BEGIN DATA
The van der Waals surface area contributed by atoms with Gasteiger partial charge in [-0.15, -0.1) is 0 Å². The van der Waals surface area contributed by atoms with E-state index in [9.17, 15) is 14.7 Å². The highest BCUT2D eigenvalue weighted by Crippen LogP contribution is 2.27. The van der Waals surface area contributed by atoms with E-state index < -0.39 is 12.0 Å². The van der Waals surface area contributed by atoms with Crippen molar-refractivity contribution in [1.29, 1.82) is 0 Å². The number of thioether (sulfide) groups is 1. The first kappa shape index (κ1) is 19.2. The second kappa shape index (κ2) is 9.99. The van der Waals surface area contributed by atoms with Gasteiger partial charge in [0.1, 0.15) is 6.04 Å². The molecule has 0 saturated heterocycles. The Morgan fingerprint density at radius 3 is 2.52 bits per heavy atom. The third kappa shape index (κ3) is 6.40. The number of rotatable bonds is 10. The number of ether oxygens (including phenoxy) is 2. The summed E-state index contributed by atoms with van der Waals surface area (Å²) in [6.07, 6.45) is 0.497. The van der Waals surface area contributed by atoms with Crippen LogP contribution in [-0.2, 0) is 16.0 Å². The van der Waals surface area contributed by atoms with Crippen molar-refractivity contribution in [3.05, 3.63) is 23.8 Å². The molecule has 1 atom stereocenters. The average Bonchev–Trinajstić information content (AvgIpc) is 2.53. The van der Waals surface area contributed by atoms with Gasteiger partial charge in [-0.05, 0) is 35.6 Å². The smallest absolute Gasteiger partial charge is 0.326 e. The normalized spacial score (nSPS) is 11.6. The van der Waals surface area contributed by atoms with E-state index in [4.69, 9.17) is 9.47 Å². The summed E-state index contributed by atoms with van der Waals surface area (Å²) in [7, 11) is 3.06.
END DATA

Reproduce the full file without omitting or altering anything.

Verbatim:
The van der Waals surface area contributed by atoms with Gasteiger partial charge in [-0.15, -0.1) is 0 Å². The van der Waals surface area contributed by atoms with E-state index in [9.17, 15) is 14.7 Å². The highest BCUT2D eigenvalue weighted by Crippen LogP contribution is 2.27. The van der Waals surface area contributed by atoms with E-state index < -0.39 is 12.0 Å². The van der Waals surface area contributed by atoms with Crippen molar-refractivity contribution in [1.29, 1.82) is 0 Å². The number of thioether (sulfide) groups is 1. The first kappa shape index (κ1) is 19.2. The second kappa shape index (κ2) is 9.99. The van der Waals surface area contributed by atoms with Gasteiger partial charge in [0.1, 0.15) is 6.04 Å². The molecule has 0 saturated heterocycles. The Morgan fingerprint density at radius 3 is 2.52 bits per heavy atom. The third kappa shape index (κ3) is 6.40. The number of rotatable bonds is 10. The number of ether oxygens (including phenoxy) is 2. The summed E-state index contributed by atoms with van der Waals surface area (Å²) in [6.07, 6.45) is 0.497. The van der Waals surface area contributed by atoms with Crippen LogP contribution in [-0.2, 0) is 16.0 Å². The van der Waals surface area contributed by atoms with Crippen molar-refractivity contribution in [3.05, 3.63) is 23.8 Å². The molecule has 1 atom stereocenters. The average Bonchev–Trinajstić information content (AvgIpc) is 2.53. The van der Waals surface area contributed by atoms with Gasteiger partial charge in [-0.05, 0) is 35.6 Å². The smallest absolute Gasteiger partial charge is 0.326 e. The normalized spacial score (nSPS) is 11.6. The van der Waals surface area contributed by atoms with E-state index in [4.69, 9.17) is 9.47 Å². The summed E-state index contributed by atoms with van der Waals surface area (Å²) in [7, 11) is 3.06.